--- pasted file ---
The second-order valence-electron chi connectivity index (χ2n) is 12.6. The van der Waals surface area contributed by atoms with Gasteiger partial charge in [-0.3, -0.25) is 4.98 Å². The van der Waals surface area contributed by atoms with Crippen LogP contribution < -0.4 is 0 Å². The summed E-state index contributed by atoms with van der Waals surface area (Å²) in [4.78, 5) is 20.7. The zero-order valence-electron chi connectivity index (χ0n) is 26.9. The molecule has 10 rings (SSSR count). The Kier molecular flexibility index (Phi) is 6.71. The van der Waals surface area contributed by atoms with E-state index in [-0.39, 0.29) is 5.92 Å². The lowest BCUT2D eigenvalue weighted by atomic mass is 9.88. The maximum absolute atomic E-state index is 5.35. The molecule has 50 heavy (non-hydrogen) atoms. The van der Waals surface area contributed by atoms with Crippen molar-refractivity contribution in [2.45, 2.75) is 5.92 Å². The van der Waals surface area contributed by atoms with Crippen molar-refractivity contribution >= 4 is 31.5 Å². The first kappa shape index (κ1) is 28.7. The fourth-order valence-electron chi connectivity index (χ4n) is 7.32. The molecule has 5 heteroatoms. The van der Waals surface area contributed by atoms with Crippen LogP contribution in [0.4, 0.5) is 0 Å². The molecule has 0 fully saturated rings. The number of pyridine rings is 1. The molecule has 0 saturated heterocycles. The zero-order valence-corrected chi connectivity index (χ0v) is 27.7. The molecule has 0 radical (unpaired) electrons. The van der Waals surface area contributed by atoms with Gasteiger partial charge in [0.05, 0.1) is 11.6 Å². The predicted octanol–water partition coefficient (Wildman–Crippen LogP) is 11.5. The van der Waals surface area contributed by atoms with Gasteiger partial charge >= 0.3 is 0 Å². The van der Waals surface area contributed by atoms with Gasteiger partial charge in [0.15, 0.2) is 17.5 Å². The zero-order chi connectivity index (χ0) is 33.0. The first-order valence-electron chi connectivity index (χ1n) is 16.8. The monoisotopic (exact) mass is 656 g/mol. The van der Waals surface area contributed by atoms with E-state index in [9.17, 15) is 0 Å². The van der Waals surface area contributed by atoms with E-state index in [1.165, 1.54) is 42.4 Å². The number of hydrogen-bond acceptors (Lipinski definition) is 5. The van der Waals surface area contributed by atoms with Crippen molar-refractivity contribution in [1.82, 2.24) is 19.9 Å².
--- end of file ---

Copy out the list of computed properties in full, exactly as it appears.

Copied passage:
The second-order valence-electron chi connectivity index (χ2n) is 12.6. The van der Waals surface area contributed by atoms with Gasteiger partial charge in [-0.3, -0.25) is 4.98 Å². The van der Waals surface area contributed by atoms with Crippen LogP contribution < -0.4 is 0 Å². The summed E-state index contributed by atoms with van der Waals surface area (Å²) in [4.78, 5) is 20.7. The zero-order valence-electron chi connectivity index (χ0n) is 26.9. The molecule has 10 rings (SSSR count). The Kier molecular flexibility index (Phi) is 6.71. The van der Waals surface area contributed by atoms with E-state index in [-0.39, 0.29) is 5.92 Å². The lowest BCUT2D eigenvalue weighted by atomic mass is 9.88. The maximum absolute atomic E-state index is 5.35. The molecule has 50 heavy (non-hydrogen) atoms. The van der Waals surface area contributed by atoms with Crippen molar-refractivity contribution in [2.45, 2.75) is 5.92 Å². The van der Waals surface area contributed by atoms with Crippen molar-refractivity contribution >= 4 is 31.5 Å². The first kappa shape index (κ1) is 28.7. The fourth-order valence-electron chi connectivity index (χ4n) is 7.32. The molecule has 5 heteroatoms. The van der Waals surface area contributed by atoms with Crippen LogP contribution in [0.4, 0.5) is 0 Å². The molecule has 0 fully saturated rings. The number of pyridine rings is 1. The molecule has 0 saturated heterocycles. The zero-order valence-corrected chi connectivity index (χ0v) is 27.7. The molecule has 0 radical (unpaired) electrons. The van der Waals surface area contributed by atoms with Gasteiger partial charge in [0.05, 0.1) is 11.6 Å². The predicted octanol–water partition coefficient (Wildman–Crippen LogP) is 11.5. The van der Waals surface area contributed by atoms with Gasteiger partial charge >= 0.3 is 0 Å². The van der Waals surface area contributed by atoms with Gasteiger partial charge in [0.15, 0.2) is 17.5 Å². The zero-order chi connectivity index (χ0) is 33.0. The first-order valence-electron chi connectivity index (χ1n) is 16.8. The monoisotopic (exact) mass is 656 g/mol. The van der Waals surface area contributed by atoms with E-state index in [9.17, 15) is 0 Å². The van der Waals surface area contributed by atoms with E-state index in [1.165, 1.54) is 42.4 Å². The number of hydrogen-bond acceptors (Lipinski definition) is 5. The van der Waals surface area contributed by atoms with Crippen molar-refractivity contribution in [1.82, 2.24) is 19.9 Å².